There’s a feeling in the pit of my stomach as our bus gets ever closer to Dachau. It gnaws at me as the German countryside passes us by, peaceful. The trees towering above are older than me, but cannot tell the tales of those who have passed by before … en route to their deaths in the gas chamber. Or starvation. Or shooting.
It’s been 70 years since I feebly kissed the shoes of those American men who liberated me. Seventy years of memories. Of telling my story. Of encouraging those to never forget.
And, today, I am going back to that prison, my version of hell. Dachau.
We arrive and I see the walls. The barbed wire. Even having my two daughters, Sherry and Gail, by my side, doesn’t take away that knot in my body.
A whir of memories circle my head. Taking the death train. Being kept in a room next to the gas chamber for days, nearly dead, as the bodies piled up outside. The liberation.
I’m not the only one lost in my thoughts on the bus. The Liberators and Survivors and their families are all silent, to the point where one could hear a pin drop.
There is a sadness that hangs over my head … until we pull up to the gate.
“Why are we so sad?” I think to myself. “We are here 70 year after liberation. We are here with our families. We should be celebrating life instead of being sad.”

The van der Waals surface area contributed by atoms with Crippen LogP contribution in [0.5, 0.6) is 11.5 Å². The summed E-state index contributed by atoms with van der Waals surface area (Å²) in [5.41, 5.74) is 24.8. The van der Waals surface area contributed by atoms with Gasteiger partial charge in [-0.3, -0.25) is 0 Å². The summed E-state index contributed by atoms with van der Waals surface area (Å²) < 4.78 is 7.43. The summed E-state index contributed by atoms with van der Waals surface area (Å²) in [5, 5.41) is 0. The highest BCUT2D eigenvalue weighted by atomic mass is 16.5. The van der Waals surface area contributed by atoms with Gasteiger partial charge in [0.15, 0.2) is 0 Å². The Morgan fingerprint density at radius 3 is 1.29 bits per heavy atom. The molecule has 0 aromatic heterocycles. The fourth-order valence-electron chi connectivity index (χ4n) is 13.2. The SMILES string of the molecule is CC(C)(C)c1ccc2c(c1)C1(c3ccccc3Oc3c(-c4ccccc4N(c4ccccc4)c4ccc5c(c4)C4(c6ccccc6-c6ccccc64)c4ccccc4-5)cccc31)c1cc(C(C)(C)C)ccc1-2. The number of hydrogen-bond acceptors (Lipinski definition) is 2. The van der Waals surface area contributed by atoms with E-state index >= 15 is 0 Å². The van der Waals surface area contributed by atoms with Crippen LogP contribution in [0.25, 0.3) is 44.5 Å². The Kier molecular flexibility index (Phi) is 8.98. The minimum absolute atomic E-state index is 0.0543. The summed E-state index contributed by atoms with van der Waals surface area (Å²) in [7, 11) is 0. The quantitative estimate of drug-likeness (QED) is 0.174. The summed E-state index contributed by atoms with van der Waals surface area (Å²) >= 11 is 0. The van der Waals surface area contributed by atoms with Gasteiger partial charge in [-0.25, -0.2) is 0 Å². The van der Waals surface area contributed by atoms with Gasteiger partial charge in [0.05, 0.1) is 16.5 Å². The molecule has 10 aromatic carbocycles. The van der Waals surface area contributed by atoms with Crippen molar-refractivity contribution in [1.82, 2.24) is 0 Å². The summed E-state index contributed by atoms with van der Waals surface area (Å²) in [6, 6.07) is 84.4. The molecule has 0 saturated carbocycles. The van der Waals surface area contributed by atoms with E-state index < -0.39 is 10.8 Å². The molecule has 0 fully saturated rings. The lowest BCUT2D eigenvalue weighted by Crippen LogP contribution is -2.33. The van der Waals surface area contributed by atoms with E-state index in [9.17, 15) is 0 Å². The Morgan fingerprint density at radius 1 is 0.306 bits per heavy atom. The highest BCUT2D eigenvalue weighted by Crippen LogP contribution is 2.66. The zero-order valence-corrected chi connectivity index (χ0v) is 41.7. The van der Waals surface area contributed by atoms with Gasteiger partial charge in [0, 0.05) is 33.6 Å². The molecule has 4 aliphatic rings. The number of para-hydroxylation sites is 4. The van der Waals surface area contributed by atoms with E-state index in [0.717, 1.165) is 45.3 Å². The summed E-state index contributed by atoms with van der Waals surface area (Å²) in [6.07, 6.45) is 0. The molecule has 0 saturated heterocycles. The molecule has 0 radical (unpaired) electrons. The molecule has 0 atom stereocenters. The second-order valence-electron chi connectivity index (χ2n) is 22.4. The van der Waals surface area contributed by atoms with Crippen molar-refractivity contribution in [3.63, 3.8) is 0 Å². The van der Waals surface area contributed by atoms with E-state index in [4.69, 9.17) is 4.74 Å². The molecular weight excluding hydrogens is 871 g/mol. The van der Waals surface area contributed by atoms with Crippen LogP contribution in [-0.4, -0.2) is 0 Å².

I don’t keep this thought to myself.
“Let’s all hold hands and sing Hatikva,” I suggest as we prepare to disembark from the bus and enter into our past.
And, we do.
Our voices fill the air. It’s strong. It’s powerful. It’s peaceful. We grow louder, as if those who were victims of the Holocaust can hear our song.
The rejuvenation, the strength we all feel overcomes us, and we actually walk into the former camp with smiles, rather than sadness.
As we enter Dachau, the press watch us, silently witnessing our song of joy as we step back in time. But, they aren’t the only ones there as we began our journey through the camp, which now looks like a park versus a place where so many perished so brutally.
Bus loads of school children world wide heard our chants. They were curious. Once learned we were a group of Survivors and Liberators they approached us and for hours asked us a stream of questions regarding our history and snapped photo’s for future playback.
They soak up every word.
“This is a time to celebrate life,” I tell them, handing them each a ZACHOR pin so they, too, will never forget, and share our stories.
Despite the history of where we are, the day was inspiring. It only serves to strengthen my desire to stand up and shout out, and encourage others to do the same.
As I leave, my thoughts switch. I feel alive. I am here today because I was liberated. At the time, I was 99 percent dead, and today, I am 100 percent alive. Today is a celebration of life. Despite Hitler, I am here. I am alive. I have succeeded. I have flourished. My family is here. I. Am. Alive.